I can’t be too critical of Clive, because in his heart of hearts he will always remain a true Bougainvillean, but suspicious of his expat friends. It suits him fine if they are gullible enough to believe him, because as long as this unfortunate business lasts, he can continue to enjoy peace and a relatively convivial lifestyle offshore.
Take heart, the reason why most Bougainvilleans won’t whinge about, or flinch at, research that is carried out overnight from abroad is because it’s not worth the paper it’s written on.
If you were to enter the same Bougainville communities in the same locations and conduct your own research to extract a ‘yes to mining’ response, you would get it. It really depends on how the comments and questions are framed. The Jubilee research is simply a means to an end.
Jubilee, Kristian, Andrew Jones and all of these parties will always support such research and support each other. They are birds of a feather, flocking, scheming and screeching together. As some Bougainvilleans have commented in the Bougainville Facebook forum, this is all “bullshit”.
The ABG must make the Australian government aware that Jubilee is going to the Australian Parliament entirely of its own accord, without the knowledge, authority or respect of the ABG and most Bougainvilleans.
If we are not careful and if the ABG turns a blind eye, the confusion, disunity and anger these people can generate could pit Bougainvillean against Bougainvillean, community against community, clans and families against each other, and even the people against their leaders and government.
These are people coming into a society they really don’t know much about or understand. They are attempting to ride roughshod over the programs and projects the ABG and landowners have been involved in towards resolving every issue in Panguna.
There has been steady progress towards addressing many outstanding Panguna grievances that affect everyone, not just the sampling of villages Jubilee has selectively interviewed.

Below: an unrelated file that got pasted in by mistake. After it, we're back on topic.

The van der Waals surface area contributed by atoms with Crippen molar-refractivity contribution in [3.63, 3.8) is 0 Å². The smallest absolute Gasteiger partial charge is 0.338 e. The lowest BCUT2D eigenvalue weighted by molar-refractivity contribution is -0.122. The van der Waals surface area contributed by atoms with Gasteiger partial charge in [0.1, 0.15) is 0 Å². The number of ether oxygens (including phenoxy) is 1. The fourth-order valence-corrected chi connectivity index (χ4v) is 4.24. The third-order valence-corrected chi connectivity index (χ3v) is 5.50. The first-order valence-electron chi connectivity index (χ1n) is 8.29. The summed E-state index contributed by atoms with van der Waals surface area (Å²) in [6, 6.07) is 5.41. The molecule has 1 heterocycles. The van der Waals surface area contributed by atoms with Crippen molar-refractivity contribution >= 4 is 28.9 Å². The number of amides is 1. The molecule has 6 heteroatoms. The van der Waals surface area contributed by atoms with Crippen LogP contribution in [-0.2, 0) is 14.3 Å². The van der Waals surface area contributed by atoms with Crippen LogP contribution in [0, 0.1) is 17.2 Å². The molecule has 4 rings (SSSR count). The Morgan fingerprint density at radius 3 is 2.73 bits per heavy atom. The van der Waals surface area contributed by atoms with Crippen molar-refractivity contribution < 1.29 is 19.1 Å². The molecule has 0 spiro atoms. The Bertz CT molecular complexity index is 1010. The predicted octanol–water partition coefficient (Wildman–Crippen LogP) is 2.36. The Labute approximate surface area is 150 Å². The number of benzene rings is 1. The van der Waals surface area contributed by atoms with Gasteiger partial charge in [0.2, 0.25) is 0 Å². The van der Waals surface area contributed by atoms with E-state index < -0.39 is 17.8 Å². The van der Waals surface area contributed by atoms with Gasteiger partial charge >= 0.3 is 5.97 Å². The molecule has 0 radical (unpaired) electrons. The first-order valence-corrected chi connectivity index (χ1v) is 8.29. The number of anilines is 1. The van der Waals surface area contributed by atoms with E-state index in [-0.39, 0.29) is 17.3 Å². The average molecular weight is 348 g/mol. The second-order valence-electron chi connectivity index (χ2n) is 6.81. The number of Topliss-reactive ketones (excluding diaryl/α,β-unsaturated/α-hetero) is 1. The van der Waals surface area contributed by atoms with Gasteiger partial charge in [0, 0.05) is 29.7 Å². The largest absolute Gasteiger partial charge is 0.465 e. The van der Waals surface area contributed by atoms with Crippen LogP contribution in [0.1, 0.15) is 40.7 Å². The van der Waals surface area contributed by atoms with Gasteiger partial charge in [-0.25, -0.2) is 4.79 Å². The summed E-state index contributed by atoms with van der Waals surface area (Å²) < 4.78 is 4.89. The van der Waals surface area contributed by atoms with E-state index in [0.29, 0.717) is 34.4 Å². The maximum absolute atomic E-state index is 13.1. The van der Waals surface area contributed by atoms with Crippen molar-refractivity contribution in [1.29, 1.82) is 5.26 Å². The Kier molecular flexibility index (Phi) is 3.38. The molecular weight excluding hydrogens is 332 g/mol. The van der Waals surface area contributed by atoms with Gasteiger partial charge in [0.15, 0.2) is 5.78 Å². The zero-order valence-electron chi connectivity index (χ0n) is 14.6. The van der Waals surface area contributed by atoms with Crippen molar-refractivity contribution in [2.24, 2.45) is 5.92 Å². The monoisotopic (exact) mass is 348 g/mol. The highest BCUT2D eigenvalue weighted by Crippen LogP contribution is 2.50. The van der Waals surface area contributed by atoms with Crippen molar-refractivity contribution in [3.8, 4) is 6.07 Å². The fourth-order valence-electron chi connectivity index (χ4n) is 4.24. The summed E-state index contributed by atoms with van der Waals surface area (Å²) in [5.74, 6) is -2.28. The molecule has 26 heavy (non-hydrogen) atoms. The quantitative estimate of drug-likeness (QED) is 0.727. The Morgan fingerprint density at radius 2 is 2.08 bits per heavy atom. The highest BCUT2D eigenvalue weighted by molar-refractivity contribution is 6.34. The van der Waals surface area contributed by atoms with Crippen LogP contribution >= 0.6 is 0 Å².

There are senior ministers in the Abbott government, like foreign affairs minister Julie Bishop, who always have an ear and heart for Bougainville. There is no reason why the president and senior bureaucrats who have the carriage of different aspects and areas of discussion over Panguna, e.g. Steve Burain, Raymond Masono and advisers like Dr Naihuwo Ahai, cannot approach Canberra and confront the Jubilee research.
This is how absurd it is: Jubilee operatives come to Bougainville, do their fact finding visit up the road, fold up all the work and turn up in Canberra unbeknownst to ABG and most of Bougainville.
They do not even have the courtesy to call on the authorities on Bougainville to explain or share what they have done. If this is not conspiracy against ABG, for reasons only known to themselves, then I don’t know what it is.
There is a real risk that foreign elements that have no responsibility or obligations on Bougainville and that are not accountable to anyone can derail fifteen years of peace process and reconciliation achieved without meddling from uninvited offbeat academics, latter day NGOs, busybodies and socialites that have nothing better to do in their own countries.
If they have nothing to contribute to their own governments and people, it is hard to accept the claim that their reconnaissance on Bougainville will enhance our future.
Station manager, Aloysius Laukai, now has 15 staff members working under him as the team seek to build awareness on the biggest issues affecting Bougainville.
Laukai and his reporters use WhatsApp and Viber, cross-platform mobile apps, to exchange information and file stories.
The apps allow reporters to send text, video, images and audio messages using their mobile data allowance.
“Before WhatsApp the audio was not quality,” Mr Laukai said.
“Normally we used telephone lines, which sometimes are very noisy.”
For radio interviews and sound grabs reporters use digital voice recorders and send the audio to the New Dawn FM studio in Buka, where they are edited and aired.
“Sending audio by email the files are too big,” Laukai continued.
“It would be impossible, but now we are using Viber to make calls using data.”
With Digicel coverage reaching an estimated 80-90% of the population New Dawn is able to rapidly disseminate news from throughout the region.
Laukai was also an earlier adopter of social media to increase the reach of New Dawn and awareness of news from Bougainville.
The New Dawn on Bougainville blog was launched in February 2009, not long after the station began broadcasting. The blog provides written versions of New Dawn’s top stories for the day and photographs.
In 2011 Aloysius joined Twitter and set up a Facebook page to reiterate this content across the spectrum of social media platforms.
In 2014 Aloysius also created Bougainville News
Due to infrastructural constraints the station’s FM broadcast coverage is currently limited to Buka and the northern tip of the mainland of Bougainville and so social media allows people with access to the cellular network to get regional news.
An upgrade to radio infrastructure, jointly funded by the Autonomous Bougainville Government and the Bougainville Copper Foundation, is expected to be completed soon and will deliver FM signal throughout the region.